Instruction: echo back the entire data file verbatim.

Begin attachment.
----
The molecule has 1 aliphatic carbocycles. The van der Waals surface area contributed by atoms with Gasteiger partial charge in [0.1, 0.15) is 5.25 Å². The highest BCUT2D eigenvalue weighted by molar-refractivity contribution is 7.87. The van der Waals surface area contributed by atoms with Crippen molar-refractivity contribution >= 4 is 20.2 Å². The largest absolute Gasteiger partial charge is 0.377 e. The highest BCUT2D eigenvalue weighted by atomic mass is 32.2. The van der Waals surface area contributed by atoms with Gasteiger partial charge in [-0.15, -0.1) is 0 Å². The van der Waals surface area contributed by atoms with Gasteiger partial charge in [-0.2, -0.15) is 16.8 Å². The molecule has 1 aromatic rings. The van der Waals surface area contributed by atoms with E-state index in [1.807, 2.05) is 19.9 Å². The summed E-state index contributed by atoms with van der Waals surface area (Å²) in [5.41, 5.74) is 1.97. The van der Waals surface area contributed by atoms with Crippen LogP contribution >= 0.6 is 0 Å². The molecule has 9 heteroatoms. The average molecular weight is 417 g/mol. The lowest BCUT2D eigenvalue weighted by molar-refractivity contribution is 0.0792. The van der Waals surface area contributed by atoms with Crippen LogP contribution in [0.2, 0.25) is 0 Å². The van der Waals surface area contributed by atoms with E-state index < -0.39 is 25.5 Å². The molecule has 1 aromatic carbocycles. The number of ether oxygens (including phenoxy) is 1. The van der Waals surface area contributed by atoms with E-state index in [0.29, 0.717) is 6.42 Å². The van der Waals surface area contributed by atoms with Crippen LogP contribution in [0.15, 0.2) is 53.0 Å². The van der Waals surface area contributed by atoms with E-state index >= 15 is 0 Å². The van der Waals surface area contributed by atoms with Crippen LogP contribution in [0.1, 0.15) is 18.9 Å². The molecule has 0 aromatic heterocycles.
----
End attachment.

The molecule has 1 aliphatic carbocycles. The van der Waals surface area contributed by atoms with Gasteiger partial charge in [0.1, 0.15) is 5.25 Å². The highest BCUT2D eigenvalue weighted by molar-refractivity contribution is 7.87. The van der Waals surface area contributed by atoms with Crippen molar-refractivity contribution >= 4 is 20.2 Å². The largest absolute Gasteiger partial charge is 0.377 e. The highest BCUT2D eigenvalue weighted by atomic mass is 32.2. The van der Waals surface area contributed by atoms with Gasteiger partial charge in [-0.15, -0.1) is 0 Å². The van der Waals surface area contributed by atoms with Gasteiger partial charge in [-0.2, -0.15) is 16.8 Å². The molecule has 1 aromatic rings. The van der Waals surface area contributed by atoms with E-state index in [1.807, 2.05) is 19.9 Å². The summed E-state index contributed by atoms with van der Waals surface area (Å²) in [5.41, 5.74) is 1.97. The van der Waals surface area contributed by atoms with Crippen LogP contribution >= 0.6 is 0 Å². The molecule has 9 heteroatoms. The average molecular weight is 417 g/mol. The lowest BCUT2D eigenvalue weighted by molar-refractivity contribution is 0.0792. The van der Waals surface area contributed by atoms with Crippen LogP contribution in [0.2, 0.25) is 0 Å². The van der Waals surface area contributed by atoms with E-state index < -0.39 is 25.5 Å². The molecule has 1 aromatic carbocycles. The number of ether oxygens (including phenoxy) is 1. The van der Waals surface area contributed by atoms with E-state index in [0.29, 0.717) is 6.42 Å². The van der Waals surface area contributed by atoms with Crippen LogP contribution in [0.15, 0.2) is 53.0 Å². The van der Waals surface area contributed by atoms with E-state index >= 15 is 0 Å². The van der Waals surface area contributed by atoms with Crippen LogP contribution in [0.1, 0.15) is 18.9 Å². The molecule has 0 aromatic heterocycles.